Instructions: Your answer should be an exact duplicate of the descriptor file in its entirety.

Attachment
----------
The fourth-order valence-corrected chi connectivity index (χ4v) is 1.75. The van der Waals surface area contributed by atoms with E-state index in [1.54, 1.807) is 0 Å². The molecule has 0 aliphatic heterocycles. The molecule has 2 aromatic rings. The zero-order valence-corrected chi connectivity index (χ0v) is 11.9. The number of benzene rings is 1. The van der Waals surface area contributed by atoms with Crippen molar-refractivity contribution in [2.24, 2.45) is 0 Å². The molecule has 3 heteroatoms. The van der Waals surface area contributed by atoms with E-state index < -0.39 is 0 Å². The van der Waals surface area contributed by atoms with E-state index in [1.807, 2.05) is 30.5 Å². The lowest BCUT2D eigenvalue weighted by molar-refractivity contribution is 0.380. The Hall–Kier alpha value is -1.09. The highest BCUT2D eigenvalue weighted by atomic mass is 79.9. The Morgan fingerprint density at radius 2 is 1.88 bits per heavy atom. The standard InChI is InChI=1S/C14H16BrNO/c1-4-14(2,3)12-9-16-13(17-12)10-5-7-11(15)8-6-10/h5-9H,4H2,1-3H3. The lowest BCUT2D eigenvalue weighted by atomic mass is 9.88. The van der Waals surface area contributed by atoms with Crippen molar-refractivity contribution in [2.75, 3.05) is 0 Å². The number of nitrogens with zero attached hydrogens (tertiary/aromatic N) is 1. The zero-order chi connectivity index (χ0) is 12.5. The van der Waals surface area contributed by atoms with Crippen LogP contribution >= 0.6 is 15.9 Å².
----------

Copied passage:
The fourth-order valence-corrected chi connectivity index (χ4v) is 1.75. The van der Waals surface area contributed by atoms with E-state index in [1.54, 1.807) is 0 Å². The molecule has 0 aliphatic heterocycles. The molecule has 2 aromatic rings. The zero-order valence-corrected chi connectivity index (χ0v) is 11.9. The number of benzene rings is 1. The van der Waals surface area contributed by atoms with Crippen molar-refractivity contribution in [2.24, 2.45) is 0 Å². The molecule has 3 heteroatoms. The van der Waals surface area contributed by atoms with E-state index < -0.39 is 0 Å². The van der Waals surface area contributed by atoms with E-state index in [1.807, 2.05) is 30.5 Å². The lowest BCUT2D eigenvalue weighted by molar-refractivity contribution is 0.380. The Hall–Kier alpha value is -1.09. The highest BCUT2D eigenvalue weighted by atomic mass is 79.9. The Morgan fingerprint density at radius 2 is 1.88 bits per heavy atom. The standard InChI is InChI=1S/C14H16BrNO/c1-4-14(2,3)12-9-16-13(17-12)10-5-7-11(15)8-6-10/h5-9H,4H2,1-3H3. The lowest BCUT2D eigenvalue weighted by atomic mass is 9.88. The van der Waals surface area contributed by atoms with Crippen molar-refractivity contribution in [2.75, 3.05) is 0 Å². The number of nitrogens with zero attached hydrogens (tertiary/aromatic N) is 1. The zero-order chi connectivity index (χ0) is 12.5. The van der Waals surface area contributed by atoms with Crippen LogP contribution >= 0.6 is 15.9 Å².